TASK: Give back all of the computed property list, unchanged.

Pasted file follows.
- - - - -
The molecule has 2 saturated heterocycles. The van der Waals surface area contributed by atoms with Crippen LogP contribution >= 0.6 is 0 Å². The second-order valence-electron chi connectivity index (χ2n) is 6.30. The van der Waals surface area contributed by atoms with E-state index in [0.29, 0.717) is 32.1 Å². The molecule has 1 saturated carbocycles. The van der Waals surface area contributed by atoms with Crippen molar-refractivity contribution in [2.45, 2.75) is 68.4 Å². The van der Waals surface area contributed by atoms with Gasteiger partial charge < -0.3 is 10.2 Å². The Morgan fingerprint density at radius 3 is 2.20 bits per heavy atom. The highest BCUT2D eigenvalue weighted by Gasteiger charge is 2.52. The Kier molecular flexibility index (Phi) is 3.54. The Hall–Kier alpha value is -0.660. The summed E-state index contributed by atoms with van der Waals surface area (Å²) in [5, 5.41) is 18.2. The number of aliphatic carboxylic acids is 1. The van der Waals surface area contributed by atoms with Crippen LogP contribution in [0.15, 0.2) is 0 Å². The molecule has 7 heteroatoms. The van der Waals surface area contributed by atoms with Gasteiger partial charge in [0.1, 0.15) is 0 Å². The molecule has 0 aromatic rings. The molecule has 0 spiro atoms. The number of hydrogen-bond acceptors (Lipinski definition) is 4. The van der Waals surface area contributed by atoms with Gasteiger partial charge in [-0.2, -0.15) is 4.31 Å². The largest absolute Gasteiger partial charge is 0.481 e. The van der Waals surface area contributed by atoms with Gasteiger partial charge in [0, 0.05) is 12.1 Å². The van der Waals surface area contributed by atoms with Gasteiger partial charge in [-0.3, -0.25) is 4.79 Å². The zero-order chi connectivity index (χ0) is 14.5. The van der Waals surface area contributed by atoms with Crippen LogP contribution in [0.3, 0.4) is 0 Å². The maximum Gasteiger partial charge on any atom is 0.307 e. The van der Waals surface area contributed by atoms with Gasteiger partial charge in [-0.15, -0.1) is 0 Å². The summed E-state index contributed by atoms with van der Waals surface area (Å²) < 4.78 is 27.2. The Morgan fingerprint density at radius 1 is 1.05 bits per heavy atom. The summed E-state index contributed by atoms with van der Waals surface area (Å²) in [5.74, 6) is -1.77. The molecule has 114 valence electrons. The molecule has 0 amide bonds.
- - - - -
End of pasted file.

The molecule has 2 saturated heterocycles. The van der Waals surface area contributed by atoms with Crippen LogP contribution >= 0.6 is 0 Å². The second-order valence-electron chi connectivity index (χ2n) is 6.30. The van der Waals surface area contributed by atoms with E-state index in [0.29, 0.717) is 32.1 Å². The molecule has 1 saturated carbocycles. The van der Waals surface area contributed by atoms with Crippen molar-refractivity contribution in [2.45, 2.75) is 68.4 Å². The van der Waals surface area contributed by atoms with Gasteiger partial charge < -0.3 is 10.2 Å². The Morgan fingerprint density at radius 3 is 2.20 bits per heavy atom. The highest BCUT2D eigenvalue weighted by Gasteiger charge is 2.52. The Kier molecular flexibility index (Phi) is 3.54. The Hall–Kier alpha value is -0.660. The summed E-state index contributed by atoms with van der Waals surface area (Å²) in [5, 5.41) is 18.2. The number of aliphatic carboxylic acids is 1. The van der Waals surface area contributed by atoms with Crippen LogP contribution in [0.15, 0.2) is 0 Å². The molecule has 7 heteroatoms. The van der Waals surface area contributed by atoms with Gasteiger partial charge in [0.1, 0.15) is 0 Å². The molecule has 0 aromatic rings. The molecule has 0 spiro atoms. The number of hydrogen-bond acceptors (Lipinski definition) is 4. The van der Waals surface area contributed by atoms with Gasteiger partial charge in [-0.2, -0.15) is 4.31 Å². The largest absolute Gasteiger partial charge is 0.481 e. The van der Waals surface area contributed by atoms with Gasteiger partial charge in [0, 0.05) is 12.1 Å². The van der Waals surface area contributed by atoms with Gasteiger partial charge in [-0.3, -0.25) is 4.79 Å². The zero-order chi connectivity index (χ0) is 14.5. The van der Waals surface area contributed by atoms with Crippen LogP contribution in [0.3, 0.4) is 0 Å². The maximum Gasteiger partial charge on any atom is 0.307 e. The van der Waals surface area contributed by atoms with Gasteiger partial charge in [-0.15, -0.1) is 0 Å². The summed E-state index contributed by atoms with van der Waals surface area (Å²) < 4.78 is 27.2. The Morgan fingerprint density at radius 1 is 1.05 bits per heavy atom. The summed E-state index contributed by atoms with van der Waals surface area (Å²) in [5.74, 6) is -1.77. The molecule has 114 valence electrons. The molecule has 0 amide bonds.